Schizophrenia Research Forum - A Catalyst for Creative Thinking

Copy-number Variants, Interacting Alleles, or Both?

10 February 2009. Studies from two international research teams suggest different ways around the seemingly messy findings on genetic influences in schizophrenia. One points to common single-nucleotide changes in the DNA, the other to larger, rarer mutations. The group led by Jesper Ekelund of the National Public Health Institute in Helsinki, Finland, connects a dampened ability to enjoy social interactions, a schizophrenia hallmark, to variants in the DISC1 gene, acting alone and in concert. In contrast, findings from David Goldstein of Duke University in Durham, North Carolina, and his team discount the role of single-nucleotide polymorphisms (SNPs) in schizophrenia, but build a case for an influence of big missing chunks of DNA.

Time to end the focus on SNPs?
Over the years, researchers have fingered various genes and SNPs as influencing the risk of schizophrenia, but emerging evidence also suggests that deletions, disruptions, or duplications of the genome—copy-number variants (CNVs)—may foster the disease (see SRF related news story; SRF related news story). Prior studies have focused on either SNPs or CNVs, but a report in the February PLoS Genetics takes a genome-wide look at the role both might play in schizophrenia.

The researchers, including first author Anna Need of Duke University, sought to correct two perceived shortcomings of prior research. First, SNP studies have lacked enough power to reliably detect associations, according to many commentators. Second, while past research suggests a role of rare, highly penetrant CNVs in schizophrenia, it has ignored the possible involvement of common CNVs, according to Need and colleagues.

Need and colleagues first tried to uncover schizophrenia-related SNPs by comparing 871 patients with 863 unaffected control subjects. They discerned no consistent genome-wide associations with the disease. Just to make sure, they pursued the top 100 hits in four cohorts with a total of 1,460 patients and 12,995 controls, all of European stock. They again found no clear support for a role of any SNP in schizophrenia, contrary to past genome-wide association and candidate gene studies.

The research group also examined CNVs in a subset of 1,013 patients with schizophrenia and 1,084 healthy controls of European descent from three cohorts, plus 60 patients and 64 controls of African lineage. Prior studies disagree on whether patients with schizophrenia are more likely than control subjects to carry rare CNVs greater than 100 kb that disrupt genes or delete or copy whole genes. The new study found no clear excess of these in schizophrenia.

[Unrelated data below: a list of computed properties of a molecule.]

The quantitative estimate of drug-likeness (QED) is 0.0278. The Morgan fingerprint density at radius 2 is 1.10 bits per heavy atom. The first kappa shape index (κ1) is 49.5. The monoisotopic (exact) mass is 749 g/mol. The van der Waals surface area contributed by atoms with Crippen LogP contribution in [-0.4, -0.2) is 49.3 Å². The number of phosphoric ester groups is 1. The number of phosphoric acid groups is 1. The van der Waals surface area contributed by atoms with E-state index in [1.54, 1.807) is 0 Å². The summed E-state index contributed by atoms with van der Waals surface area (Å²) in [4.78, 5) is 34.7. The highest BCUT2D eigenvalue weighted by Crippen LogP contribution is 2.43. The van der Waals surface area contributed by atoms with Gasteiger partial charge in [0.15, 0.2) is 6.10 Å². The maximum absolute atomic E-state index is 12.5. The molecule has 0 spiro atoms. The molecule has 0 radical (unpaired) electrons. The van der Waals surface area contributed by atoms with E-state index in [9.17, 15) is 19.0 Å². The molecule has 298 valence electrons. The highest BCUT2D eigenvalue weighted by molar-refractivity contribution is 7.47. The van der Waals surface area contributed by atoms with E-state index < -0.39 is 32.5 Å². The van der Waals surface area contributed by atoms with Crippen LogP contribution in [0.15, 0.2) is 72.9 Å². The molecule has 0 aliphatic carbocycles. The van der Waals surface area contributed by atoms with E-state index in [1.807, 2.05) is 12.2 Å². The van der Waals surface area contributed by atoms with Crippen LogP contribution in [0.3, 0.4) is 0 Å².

The story looked different when Need and colleagues examined larger CNVs involving more than 2 Mb. Deletions of this size occurred in eight patients with schizophrenia and none of the controls, which included not only the European and African CNV cohorts but also 1,547 healthy, cognitively normal subjects of mixed ethnicity. Four of these deletions appeared in chromosome region 22q11.2, bolstering evidence that it contributes to schizophrenia (see SRF related news story). In addition, they found one deletion on 16p13.11-p12.4, a segment that harbors the gene NDE1, a binding partner of DISC1 (see SRF related news story). Another, on 8p22, contains schizophrenia candidate genes fingered in prior studies, including one that encodes PCM1 (see SRF related news story); however, support for this CNV’s role in schizophrenia came from only one of the cohorts in the new study.

When the researchers examined common CNVs in the cohorts of European heritage, they could not consistently tie any to schizophrenia, although they acknowledge that the genotyping platforms they used can miss common CNVs. Therefore, they write, “it is not possible for us to conclusively rule out effects of common CNVs on schizophrenia.”

According to Need and colleagues, the findings “support the emerging view that rare deleterious variants may be more important in schizophrenia predisposition than common polymorphisms.” However infrequent a given mutation may be, they hope that some of them will point to a common pathway amenable to treatment. They write, “We conclude that schizophrenia genetics research must turn sharply toward the identification of rare genetic contributors and that the most important tool in this effort will be complete whole-genome sequencing of patients whose clinical characteristics have been very thoroughly assessed.”

Despite their results, the researchers do not entirely dismiss SNPs. To the contrary, they suggest that the difficulty in producing reliable SNP findings could stem from interactions among genetic variants.

Interplay among DISC1 SNPs
Potential interactions, as well as solo effects, of DISC1 variants on endophenotypes tied to schizophrenia comprised the focus of a study in this month’s Archives of General Psychiatry. First author Liisa Tomppo, of the National Public Institute in Helsinki, and colleagues contend that researchers seeking genetic risk factors for schizophrenia need to think beyond the usual studies of at-risk families and unrelated people with schizophrenia. Therefore, they investigated whether variants in DISC1, the disrupted-in-schizophrenia 1 gene, raise the risk of developing psychosis-related traits among the general population.